Low-Power Tech Enables Thermally-Based Energy Harvesting

Developer of ultra-low power semiconductor technology, e-peas has created a power management IC (PMIC) optimized for energy harvesting from thermal sources in wireless-sensor applications. Supplied in a 28-pin QFN package, the AEM20940 is a device based on proprietary technology that can extract available input current levels up to 110 mA.

 

Taking dc power from a connected thermal electric generator (TEG), it can supervise the storing of energy in a rechargeable element and simultaneously supply energy to the system via two different regulated voltages. This is done through its integrated low-noise, high-stability 1.2/1.8V and 2.5/3.3V LDO voltage regulators. The lower voltage can be employed for driving the system microcontroller, while the higher voltage is intended for the RF transceiver.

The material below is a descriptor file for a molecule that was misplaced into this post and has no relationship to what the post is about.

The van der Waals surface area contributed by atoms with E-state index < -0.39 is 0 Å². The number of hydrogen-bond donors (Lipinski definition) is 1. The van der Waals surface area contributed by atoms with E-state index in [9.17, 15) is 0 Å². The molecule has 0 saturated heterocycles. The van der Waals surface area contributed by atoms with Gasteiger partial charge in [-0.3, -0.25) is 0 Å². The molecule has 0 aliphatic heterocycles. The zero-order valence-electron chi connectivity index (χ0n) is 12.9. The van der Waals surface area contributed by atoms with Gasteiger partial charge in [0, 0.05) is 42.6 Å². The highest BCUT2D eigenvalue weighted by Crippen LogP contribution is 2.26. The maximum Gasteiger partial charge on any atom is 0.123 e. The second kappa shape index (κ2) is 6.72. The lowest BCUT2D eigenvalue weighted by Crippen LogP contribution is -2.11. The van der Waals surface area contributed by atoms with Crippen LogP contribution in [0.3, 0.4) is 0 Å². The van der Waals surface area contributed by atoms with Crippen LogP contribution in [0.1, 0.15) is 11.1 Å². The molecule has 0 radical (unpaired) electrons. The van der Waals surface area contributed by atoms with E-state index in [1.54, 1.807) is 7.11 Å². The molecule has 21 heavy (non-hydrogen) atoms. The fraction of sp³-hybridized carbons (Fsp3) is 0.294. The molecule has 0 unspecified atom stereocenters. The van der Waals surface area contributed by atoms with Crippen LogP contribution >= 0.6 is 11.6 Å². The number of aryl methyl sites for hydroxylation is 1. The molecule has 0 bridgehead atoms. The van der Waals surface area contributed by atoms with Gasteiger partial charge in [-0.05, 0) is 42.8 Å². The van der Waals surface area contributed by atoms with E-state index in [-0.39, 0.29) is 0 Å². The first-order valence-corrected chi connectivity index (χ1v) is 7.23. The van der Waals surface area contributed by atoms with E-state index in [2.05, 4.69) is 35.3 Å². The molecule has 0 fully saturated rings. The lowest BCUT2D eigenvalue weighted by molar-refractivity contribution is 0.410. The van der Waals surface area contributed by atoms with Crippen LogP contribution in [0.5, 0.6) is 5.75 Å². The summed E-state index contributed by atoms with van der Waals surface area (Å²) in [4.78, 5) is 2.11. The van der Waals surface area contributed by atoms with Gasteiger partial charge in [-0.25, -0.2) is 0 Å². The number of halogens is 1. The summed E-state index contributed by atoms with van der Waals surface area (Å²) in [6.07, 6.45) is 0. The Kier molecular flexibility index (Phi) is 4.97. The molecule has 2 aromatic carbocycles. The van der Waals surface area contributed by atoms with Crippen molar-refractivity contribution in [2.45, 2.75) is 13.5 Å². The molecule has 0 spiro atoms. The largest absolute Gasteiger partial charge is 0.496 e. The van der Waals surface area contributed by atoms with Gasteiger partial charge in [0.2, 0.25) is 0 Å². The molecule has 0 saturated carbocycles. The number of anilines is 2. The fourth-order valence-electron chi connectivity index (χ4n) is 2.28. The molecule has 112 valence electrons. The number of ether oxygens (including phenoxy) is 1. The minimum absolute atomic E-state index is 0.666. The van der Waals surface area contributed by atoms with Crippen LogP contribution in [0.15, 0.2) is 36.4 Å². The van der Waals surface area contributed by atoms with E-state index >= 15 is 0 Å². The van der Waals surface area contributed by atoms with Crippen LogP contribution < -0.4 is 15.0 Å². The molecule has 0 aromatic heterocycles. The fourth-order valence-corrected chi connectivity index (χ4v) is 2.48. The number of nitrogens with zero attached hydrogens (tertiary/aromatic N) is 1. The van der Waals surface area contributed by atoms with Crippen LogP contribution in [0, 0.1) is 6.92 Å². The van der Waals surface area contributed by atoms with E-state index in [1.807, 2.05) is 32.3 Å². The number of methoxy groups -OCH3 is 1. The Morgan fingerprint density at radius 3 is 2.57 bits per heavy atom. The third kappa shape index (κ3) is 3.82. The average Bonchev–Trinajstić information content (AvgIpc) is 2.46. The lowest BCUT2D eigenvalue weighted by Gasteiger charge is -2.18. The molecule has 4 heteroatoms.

According to e-peas, using the AEM20940, it will be possible to extend the system battery life or, in many cases, eliminate the primary power source from the system completely. A key characteristic of the device is its ultra-low power start-up characteristics. It can achieve a cold start (with no stored energy available) from a 100-mV input voltage and 80-µW input power with an external module. Sophisticated energy management functions enable fast supercapacitor charging and warn when stored energy reserves are running low. For more stats, peruse the AEM20940 datasheet.

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